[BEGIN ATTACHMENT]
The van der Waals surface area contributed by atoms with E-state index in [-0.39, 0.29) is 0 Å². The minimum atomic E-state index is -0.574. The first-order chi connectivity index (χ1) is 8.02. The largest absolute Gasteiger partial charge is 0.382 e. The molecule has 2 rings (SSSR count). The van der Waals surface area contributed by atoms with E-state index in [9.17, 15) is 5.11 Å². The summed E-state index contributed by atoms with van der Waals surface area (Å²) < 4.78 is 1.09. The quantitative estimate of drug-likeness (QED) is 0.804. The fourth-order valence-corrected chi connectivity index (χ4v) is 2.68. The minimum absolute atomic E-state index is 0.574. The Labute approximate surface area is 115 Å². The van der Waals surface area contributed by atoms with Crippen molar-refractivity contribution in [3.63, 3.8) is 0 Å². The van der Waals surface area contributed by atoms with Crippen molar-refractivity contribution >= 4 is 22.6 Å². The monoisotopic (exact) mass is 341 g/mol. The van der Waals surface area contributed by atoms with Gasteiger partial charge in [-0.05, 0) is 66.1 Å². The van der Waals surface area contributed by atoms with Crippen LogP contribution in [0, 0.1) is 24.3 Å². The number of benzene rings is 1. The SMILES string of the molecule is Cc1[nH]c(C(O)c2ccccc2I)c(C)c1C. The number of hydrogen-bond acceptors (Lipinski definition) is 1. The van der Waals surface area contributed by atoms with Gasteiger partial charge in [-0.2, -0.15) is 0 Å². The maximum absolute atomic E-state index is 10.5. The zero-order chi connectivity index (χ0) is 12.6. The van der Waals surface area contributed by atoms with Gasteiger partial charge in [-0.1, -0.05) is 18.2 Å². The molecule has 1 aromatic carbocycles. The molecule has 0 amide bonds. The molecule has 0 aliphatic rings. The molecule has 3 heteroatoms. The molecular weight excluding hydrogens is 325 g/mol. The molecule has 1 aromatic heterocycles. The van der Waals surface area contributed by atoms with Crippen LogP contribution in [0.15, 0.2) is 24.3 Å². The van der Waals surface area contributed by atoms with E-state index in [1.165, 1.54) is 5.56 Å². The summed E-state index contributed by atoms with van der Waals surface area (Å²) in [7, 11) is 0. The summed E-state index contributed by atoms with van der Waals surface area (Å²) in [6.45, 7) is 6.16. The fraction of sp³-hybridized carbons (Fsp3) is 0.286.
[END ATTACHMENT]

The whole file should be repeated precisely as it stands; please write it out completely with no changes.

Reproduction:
The van der Waals surface area contributed by atoms with E-state index in [-0.39, 0.29) is 0 Å². The minimum atomic E-state index is -0.574. The first-order chi connectivity index (χ1) is 8.02. The largest absolute Gasteiger partial charge is 0.382 e. The molecule has 2 rings (SSSR count). The van der Waals surface area contributed by atoms with E-state index in [9.17, 15) is 5.11 Å². The summed E-state index contributed by atoms with van der Waals surface area (Å²) < 4.78 is 1.09. The quantitative estimate of drug-likeness (QED) is 0.804. The fourth-order valence-corrected chi connectivity index (χ4v) is 2.68. The minimum absolute atomic E-state index is 0.574. The Labute approximate surface area is 115 Å². The van der Waals surface area contributed by atoms with Crippen molar-refractivity contribution in [3.63, 3.8) is 0 Å². The van der Waals surface area contributed by atoms with Crippen molar-refractivity contribution >= 4 is 22.6 Å². The monoisotopic (exact) mass is 341 g/mol. The van der Waals surface area contributed by atoms with Gasteiger partial charge in [-0.05, 0) is 66.1 Å². The van der Waals surface area contributed by atoms with Crippen LogP contribution in [0, 0.1) is 24.3 Å². The number of benzene rings is 1. The SMILES string of the molecule is Cc1[nH]c(C(O)c2ccccc2I)c(C)c1C. The number of hydrogen-bond acceptors (Lipinski definition) is 1. The van der Waals surface area contributed by atoms with Gasteiger partial charge in [-0.2, -0.15) is 0 Å². The maximum absolute atomic E-state index is 10.5. The zero-order chi connectivity index (χ0) is 12.6. The van der Waals surface area contributed by atoms with Gasteiger partial charge in [-0.1, -0.05) is 18.2 Å². The molecule has 1 aromatic carbocycles. The molecule has 0 amide bonds. The molecule has 0 aliphatic rings. The molecule has 3 heteroatoms. The molecular weight excluding hydrogens is 325 g/mol. The molecule has 1 aromatic heterocycles. The van der Waals surface area contributed by atoms with Crippen LogP contribution in [0.15, 0.2) is 24.3 Å². The van der Waals surface area contributed by atoms with E-state index in [1.165, 1.54) is 5.56 Å². The summed E-state index contributed by atoms with van der Waals surface area (Å²) in [7, 11) is 0. The summed E-state index contributed by atoms with van der Waals surface area (Å²) in [6.45, 7) is 6.16. The fraction of sp³-hybridized carbons (Fsp3) is 0.286.